Until about 50 years ago, the prevailing account of Boccaccio’s Decameron was of an unreflective celebration of the natural, especially sexual, world, which in turn was said to play an equally unreflective role in the emergence of the kind of secularly based realistic representation whose history Auerbach sketches and celebrates in Mimesis.
Then came a scholarly revolution, which turned away from Boccaccio as “nature boy” to an author deeply engaged with his late medieval world, whether in socio-political terms (Branca’s “epic of the merchants”), allegorical-iconographic terms (Kirkham’s “allegorically tempered Decameron”), or in those of a ludic revision of Dantean and other medieval conceptions of the literary (Mazzotta, Marcus, et alii). In the project of which the present talk is part, Albert Ascoli revisit the question of “nature” on the other side of this critical revision—not as the unexplored “essence” of Boccaccio’s masterpiece, but rather as a category at once central and deeply problematic, explored in its dual aspects as object of literary (and artistic) representation—the supreme visual “naturalism” attributed to Giotto by Panfilo Day 6, novella 5—and epistemological inquiry—the supposed Epicurean speculations within the domain of a God-free nature attributed to the poet-philosopher Guido Cavalcanti in Day 6, novella 9. In particular, he argues that Boccaccio deliberately juxtaposes these two characters and the stories they inhabit via an elaborate intertexual and intratextual weave that constitutes, among other things, a focused and ironic interpretation of Dante’s representations of the possibilities and limitations of human art and human knowledge in the Commedia.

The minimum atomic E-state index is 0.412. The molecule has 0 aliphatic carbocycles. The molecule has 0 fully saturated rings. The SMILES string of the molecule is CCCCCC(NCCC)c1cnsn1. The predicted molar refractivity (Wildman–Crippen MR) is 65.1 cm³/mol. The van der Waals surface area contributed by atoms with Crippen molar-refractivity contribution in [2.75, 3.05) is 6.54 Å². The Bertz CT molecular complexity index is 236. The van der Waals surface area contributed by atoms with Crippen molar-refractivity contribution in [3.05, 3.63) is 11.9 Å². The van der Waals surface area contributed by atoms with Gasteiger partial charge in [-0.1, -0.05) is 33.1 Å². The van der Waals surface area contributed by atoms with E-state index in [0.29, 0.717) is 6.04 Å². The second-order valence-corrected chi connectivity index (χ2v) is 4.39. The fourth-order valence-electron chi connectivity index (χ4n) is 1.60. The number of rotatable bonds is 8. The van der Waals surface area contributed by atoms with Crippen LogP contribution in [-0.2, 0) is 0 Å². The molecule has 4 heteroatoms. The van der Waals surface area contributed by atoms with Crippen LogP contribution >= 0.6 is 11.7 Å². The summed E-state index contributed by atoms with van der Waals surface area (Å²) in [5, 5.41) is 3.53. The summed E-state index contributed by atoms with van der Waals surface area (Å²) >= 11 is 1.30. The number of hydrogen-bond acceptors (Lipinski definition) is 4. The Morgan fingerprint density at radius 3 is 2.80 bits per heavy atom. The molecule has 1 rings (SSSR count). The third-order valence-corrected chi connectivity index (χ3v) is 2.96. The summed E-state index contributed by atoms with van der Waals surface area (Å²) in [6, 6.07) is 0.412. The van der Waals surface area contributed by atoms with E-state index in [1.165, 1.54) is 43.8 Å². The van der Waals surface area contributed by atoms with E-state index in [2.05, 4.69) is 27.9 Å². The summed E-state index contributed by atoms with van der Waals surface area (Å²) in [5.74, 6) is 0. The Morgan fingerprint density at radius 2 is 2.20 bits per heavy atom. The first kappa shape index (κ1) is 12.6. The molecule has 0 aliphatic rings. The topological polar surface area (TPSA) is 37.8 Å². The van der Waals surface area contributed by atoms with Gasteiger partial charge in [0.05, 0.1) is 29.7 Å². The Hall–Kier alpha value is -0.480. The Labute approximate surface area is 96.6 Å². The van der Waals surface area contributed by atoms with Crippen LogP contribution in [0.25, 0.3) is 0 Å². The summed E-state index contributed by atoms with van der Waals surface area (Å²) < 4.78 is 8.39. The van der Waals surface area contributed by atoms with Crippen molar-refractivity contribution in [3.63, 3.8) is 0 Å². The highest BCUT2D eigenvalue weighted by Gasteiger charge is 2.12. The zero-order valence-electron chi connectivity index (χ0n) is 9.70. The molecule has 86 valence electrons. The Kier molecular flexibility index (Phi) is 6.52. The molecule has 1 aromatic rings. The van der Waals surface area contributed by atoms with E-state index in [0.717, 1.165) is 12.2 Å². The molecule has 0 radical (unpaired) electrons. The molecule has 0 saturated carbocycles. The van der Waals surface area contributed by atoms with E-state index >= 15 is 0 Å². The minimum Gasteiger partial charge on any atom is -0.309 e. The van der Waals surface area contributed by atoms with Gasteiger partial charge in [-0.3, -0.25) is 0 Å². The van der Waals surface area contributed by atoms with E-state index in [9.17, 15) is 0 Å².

Albert Russell Ascoli (B.A., University of Illinois, Urbana-Champaign, 1975; Ph.D., Cornell University, 1983) is Terrill Distinguished Professor of Italian Studies at the University of California, Berkeley, and currently serves as President of the Dante Society of America. He is the author of three books, Ariosto’s Bitter Harmony (1987); Dante and the Making of a Modern Author (2008) and A Local Habitation and a Name: Imagining Histories in the Italian Renaissance (2011) and numerous essays, as well as co-editor of several books and journal issues, most recently The Cambridge Companion to Petrarch (with Unn Falkeid, 2015). Among other honors, he has held the Rome Prize of the American Academy in Rome (2004-2005), while in 2013 he was elected “Foreign Member” of the Istituto Lombardo Accademia delle Scienze e delle Lettere, and in 2016 became “Socio Straniero” of the Arcadia, Accademia Letteraria Italiana (with the pastoral name, Aganisto Clelio). While serving as visiting professor at the Villa I Tatti he is writing a book provisionally entitled, “Lo Specchio di Emilia: Natura, Arte, Sapere, nel Decameron di Boccaccio” and is preparing a study of the 1516 edition of Ariosto’s Orlando furioso.